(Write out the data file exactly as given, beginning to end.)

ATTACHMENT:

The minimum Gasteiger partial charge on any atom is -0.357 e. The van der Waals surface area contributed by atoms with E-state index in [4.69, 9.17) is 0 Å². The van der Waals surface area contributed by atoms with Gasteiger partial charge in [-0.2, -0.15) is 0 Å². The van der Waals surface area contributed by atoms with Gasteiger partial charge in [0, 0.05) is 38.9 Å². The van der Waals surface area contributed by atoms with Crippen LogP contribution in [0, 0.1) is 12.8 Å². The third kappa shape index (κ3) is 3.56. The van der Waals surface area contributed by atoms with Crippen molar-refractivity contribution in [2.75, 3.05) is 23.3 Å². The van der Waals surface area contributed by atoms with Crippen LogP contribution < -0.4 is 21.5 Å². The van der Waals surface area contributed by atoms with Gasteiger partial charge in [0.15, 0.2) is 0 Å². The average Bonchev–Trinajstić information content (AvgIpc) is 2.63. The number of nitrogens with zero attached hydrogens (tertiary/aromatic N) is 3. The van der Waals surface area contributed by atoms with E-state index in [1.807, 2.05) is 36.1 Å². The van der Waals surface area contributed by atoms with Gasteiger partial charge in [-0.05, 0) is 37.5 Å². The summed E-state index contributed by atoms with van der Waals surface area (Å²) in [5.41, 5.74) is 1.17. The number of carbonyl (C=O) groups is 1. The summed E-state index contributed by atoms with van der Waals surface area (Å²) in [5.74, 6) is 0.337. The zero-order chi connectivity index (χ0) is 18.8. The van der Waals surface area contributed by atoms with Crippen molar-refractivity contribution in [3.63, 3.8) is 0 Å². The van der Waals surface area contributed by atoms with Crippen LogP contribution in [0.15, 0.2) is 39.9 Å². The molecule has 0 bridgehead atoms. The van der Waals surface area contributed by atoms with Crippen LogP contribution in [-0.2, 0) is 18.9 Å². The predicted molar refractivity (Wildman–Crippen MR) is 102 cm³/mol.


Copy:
The minimum Gasteiger partial charge on any atom is -0.357 e. The van der Waals surface area contributed by atoms with E-state index in [4.69, 9.17) is 0 Å². The van der Waals surface area contributed by atoms with Gasteiger partial charge in [-0.2, -0.15) is 0 Å². The van der Waals surface area contributed by atoms with Gasteiger partial charge in [0, 0.05) is 38.9 Å². The van der Waals surface area contributed by atoms with Crippen LogP contribution in [0, 0.1) is 12.8 Å². The third kappa shape index (κ3) is 3.56. The van der Waals surface area contributed by atoms with Crippen molar-refractivity contribution in [2.75, 3.05) is 23.3 Å². The van der Waals surface area contributed by atoms with Crippen LogP contribution < -0.4 is 21.5 Å². The van der Waals surface area contributed by atoms with Gasteiger partial charge in [0.15, 0.2) is 0 Å². The average Bonchev–Trinajstić information content (AvgIpc) is 2.63. The number of nitrogens with zero attached hydrogens (tertiary/aromatic N) is 3. The van der Waals surface area contributed by atoms with E-state index in [1.807, 2.05) is 36.1 Å². The van der Waals surface area contributed by atoms with Gasteiger partial charge in [-0.05, 0) is 37.5 Å². The summed E-state index contributed by atoms with van der Waals surface area (Å²) in [5.41, 5.74) is 1.17. The number of carbonyl (C=O) groups is 1. The summed E-state index contributed by atoms with van der Waals surface area (Å²) in [5.74, 6) is 0.337. The zero-order chi connectivity index (χ0) is 18.8. The van der Waals surface area contributed by atoms with Crippen molar-refractivity contribution in [3.63, 3.8) is 0 Å². The van der Waals surface area contributed by atoms with Crippen LogP contribution in [0.15, 0.2) is 39.9 Å². The molecule has 0 bridgehead atoms. The van der Waals surface area contributed by atoms with Crippen LogP contribution in [-0.2, 0) is 18.9 Å². The predicted molar refractivity (Wildman–Crippen MR) is 102 cm³/mol.